The current world records for the high jump and long jump are listed below. 1. In 1993, Javier Sotomayor of Cuba established a world record in the men's high jump with a leap of 2.45 meters. That's eight feet! Most ceilings are between 7 1/2 and 8 feet high. Even if you could clear these heights easily, there would be no place to go because there are no doors or windows at these heights.
The highest human recorded by science is Dale Grubb who reached a height of 392 feet (117 m) on a windless day in 1954. No one has ever jumped higher than this because the pressure at that height causes your lungs to explode.
People have been jumping for sport since the 19th century. The first official world championships were held in 1849. Men's high jump: maximum height permitted by law. Women's high jump: minimum height required by law.
An average man can jump 3 feet (1 meter) tall. Some people can jump much more than this. The top male high jumper has cleared 6 feet 10 inches (203 cm) while the top female high jumper has achieved 4 feet 11 inches (145 cm).
The highest anyone has ever jumped was 393 feet (119 m) by Dale Grubb in 1954. He died shortly after breaking his neck on the landing of his second try.
Javier Sotomayor (Cuba) holds the current men's record with a leap of 2.45 m (8 ft 1/4 in) set in 1993, the longest-standing record in men's high jump history. The women's record is still held by Russia's Dina Muster (2.22 m or 7 ft 4 in), who broke it in 2005.
High jumping is a popular sport among boys and young men all over the world. The modern high jump can be traced back to 1838, when George Vernon invented a device that would lift himself off the ground - a spring-loaded board called a "jersey barrier". Two years later, he improved on this design by adding strings attached to weights at each end; today this is known as the "Vernon system". In 1846, English high jumper Dan O'Connor lived up to his name when he cleared 2.32 meters (7 ft 8 in). A decade later, an American named Edward Webb broke this record with a jump of 2.40 meters (7 ft 10 in). This was a huge accomplishment since at that time, most people could only climb very small steps without help. Modern high jumps can reach heights of over 3 meters (10 feet).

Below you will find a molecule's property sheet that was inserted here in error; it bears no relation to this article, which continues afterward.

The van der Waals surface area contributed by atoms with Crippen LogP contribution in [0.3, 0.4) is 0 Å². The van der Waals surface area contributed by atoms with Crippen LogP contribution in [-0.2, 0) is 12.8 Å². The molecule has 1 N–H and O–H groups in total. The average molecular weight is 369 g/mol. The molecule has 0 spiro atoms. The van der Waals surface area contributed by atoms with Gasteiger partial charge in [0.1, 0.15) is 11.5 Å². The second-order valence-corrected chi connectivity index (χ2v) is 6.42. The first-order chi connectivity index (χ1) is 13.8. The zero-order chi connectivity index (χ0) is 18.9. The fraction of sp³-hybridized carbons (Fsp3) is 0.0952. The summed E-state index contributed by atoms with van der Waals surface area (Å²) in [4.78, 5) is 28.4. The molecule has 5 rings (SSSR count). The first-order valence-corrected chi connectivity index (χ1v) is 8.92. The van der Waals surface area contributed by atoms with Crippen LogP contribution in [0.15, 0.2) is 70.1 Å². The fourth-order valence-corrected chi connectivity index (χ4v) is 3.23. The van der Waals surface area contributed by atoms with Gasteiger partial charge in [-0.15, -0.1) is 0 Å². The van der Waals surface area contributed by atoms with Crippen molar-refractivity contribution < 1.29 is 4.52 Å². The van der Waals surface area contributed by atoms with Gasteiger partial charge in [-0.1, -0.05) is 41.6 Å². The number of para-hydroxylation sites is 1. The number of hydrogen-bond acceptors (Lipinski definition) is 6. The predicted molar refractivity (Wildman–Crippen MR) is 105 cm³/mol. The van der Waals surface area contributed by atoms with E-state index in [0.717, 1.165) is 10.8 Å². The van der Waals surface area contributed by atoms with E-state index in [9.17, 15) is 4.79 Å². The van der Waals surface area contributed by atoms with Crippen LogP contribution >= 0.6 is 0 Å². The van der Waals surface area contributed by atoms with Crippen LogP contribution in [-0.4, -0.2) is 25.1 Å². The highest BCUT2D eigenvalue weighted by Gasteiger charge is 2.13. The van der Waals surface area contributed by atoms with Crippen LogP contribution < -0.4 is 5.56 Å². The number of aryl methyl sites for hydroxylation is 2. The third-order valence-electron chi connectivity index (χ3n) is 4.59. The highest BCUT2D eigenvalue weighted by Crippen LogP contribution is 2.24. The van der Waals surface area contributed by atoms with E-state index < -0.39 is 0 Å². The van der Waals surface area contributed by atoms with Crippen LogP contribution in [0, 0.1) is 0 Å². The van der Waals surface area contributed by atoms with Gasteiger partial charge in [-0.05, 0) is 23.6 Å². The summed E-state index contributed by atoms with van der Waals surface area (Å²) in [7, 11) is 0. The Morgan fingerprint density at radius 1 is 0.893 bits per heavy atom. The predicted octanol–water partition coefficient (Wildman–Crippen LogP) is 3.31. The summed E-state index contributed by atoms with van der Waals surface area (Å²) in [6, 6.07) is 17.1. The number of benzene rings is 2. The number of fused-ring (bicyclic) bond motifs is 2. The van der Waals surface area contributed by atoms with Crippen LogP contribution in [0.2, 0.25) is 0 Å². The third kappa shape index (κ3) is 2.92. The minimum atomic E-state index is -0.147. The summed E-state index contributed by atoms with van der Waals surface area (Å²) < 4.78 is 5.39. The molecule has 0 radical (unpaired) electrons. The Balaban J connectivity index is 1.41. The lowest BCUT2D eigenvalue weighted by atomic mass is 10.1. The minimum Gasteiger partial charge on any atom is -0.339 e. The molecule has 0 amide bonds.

The sport of high jumping is divided into three events: the men's high jump, the women's high jump and the horizontal high jump.
A long leap
|Athletics High jump|
|Men||Javier Sotomayor 2.45 m (8 ft 1⁄4 in) (1993)|
|Women||Stefka Kostadinova 2.09 m ( 6 ft 101⁄4 in) (1987)|
|Men||Charles Austin 2.39 m (7 ft 10 in) (1996)|
He'd be able to hop directly onto the roof! 2-In 1991, American Mike Powell broke the long jump world record by leaping 8.95 meters, or 29 feet 4 inches! See how far he jumped in this video.
The longest recorded human jump was 9.58 meters, or 31 feet 10 inches, by Daljeet Singh at the 2001 World Championships in Athletics in Edmonton, Alberta, Canada. The record has since been broken twice more.
Human beings are capable of jumping much farther than this; the limit is primarily on the equipment used to measure distance jumping. The most modern long jump pits need to be able to detect movements as small as 1/100th of an inch to ensure accuracy. Human skin stretches during free jumps, so measuring devices must be accurate to within that range for results to be consistent from trial to trial and athlete to athlete.
Even with these limitations, humans can jump significantly farther than they think. Research shows that we tend to overestimate our abilities in certain situations where we have an incentive to do so. For example, people estimate that they can jump further than they actually can, which may help them compete better when there's a prize at stake.
It's also possible to injure yourself trying to jump farther than you thought possible.